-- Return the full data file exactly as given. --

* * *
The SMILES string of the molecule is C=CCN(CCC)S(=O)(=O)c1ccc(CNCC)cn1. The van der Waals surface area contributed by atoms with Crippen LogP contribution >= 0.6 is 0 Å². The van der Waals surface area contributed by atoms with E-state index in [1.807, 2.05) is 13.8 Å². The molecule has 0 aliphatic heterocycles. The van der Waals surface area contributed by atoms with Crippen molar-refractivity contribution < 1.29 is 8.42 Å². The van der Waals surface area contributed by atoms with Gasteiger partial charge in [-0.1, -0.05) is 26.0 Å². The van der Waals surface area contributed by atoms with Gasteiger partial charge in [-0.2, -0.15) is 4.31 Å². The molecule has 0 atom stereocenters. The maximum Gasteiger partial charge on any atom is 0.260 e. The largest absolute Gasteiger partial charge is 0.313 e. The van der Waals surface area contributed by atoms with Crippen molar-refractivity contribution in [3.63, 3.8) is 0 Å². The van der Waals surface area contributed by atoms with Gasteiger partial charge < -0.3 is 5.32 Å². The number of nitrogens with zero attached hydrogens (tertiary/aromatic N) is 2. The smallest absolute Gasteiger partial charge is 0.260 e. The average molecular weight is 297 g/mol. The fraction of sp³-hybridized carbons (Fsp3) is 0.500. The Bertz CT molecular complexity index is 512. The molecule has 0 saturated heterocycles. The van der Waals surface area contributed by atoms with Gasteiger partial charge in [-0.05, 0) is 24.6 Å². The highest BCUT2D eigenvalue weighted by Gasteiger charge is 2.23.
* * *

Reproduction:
The SMILES string of the molecule is C=CCN(CCC)S(=O)(=O)c1ccc(CNCC)cn1. The van der Waals surface area contributed by atoms with Crippen LogP contribution >= 0.6 is 0 Å². The van der Waals surface area contributed by atoms with E-state index in [1.807, 2.05) is 13.8 Å². The molecule has 0 aliphatic heterocycles. The van der Waals surface area contributed by atoms with Crippen molar-refractivity contribution < 1.29 is 8.42 Å². The van der Waals surface area contributed by atoms with Gasteiger partial charge in [-0.1, -0.05) is 26.0 Å². The van der Waals surface area contributed by atoms with Gasteiger partial charge in [-0.2, -0.15) is 4.31 Å². The molecule has 0 atom stereocenters. The maximum Gasteiger partial charge on any atom is 0.260 e. The largest absolute Gasteiger partial charge is 0.313 e. The van der Waals surface area contributed by atoms with Crippen molar-refractivity contribution in [3.63, 3.8) is 0 Å². The van der Waals surface area contributed by atoms with Gasteiger partial charge < -0.3 is 5.32 Å². The number of nitrogens with zero attached hydrogens (tertiary/aromatic N) is 2. The smallest absolute Gasteiger partial charge is 0.260 e. The average molecular weight is 297 g/mol. The fraction of sp³-hybridized carbons (Fsp3) is 0.500. The Bertz CT molecular complexity index is 512. The molecule has 0 saturated heterocycles. The van der Waals surface area contributed by atoms with Gasteiger partial charge in [-0.05, 0) is 24.6 Å². The highest BCUT2D eigenvalue weighted by Gasteiger charge is 2.23.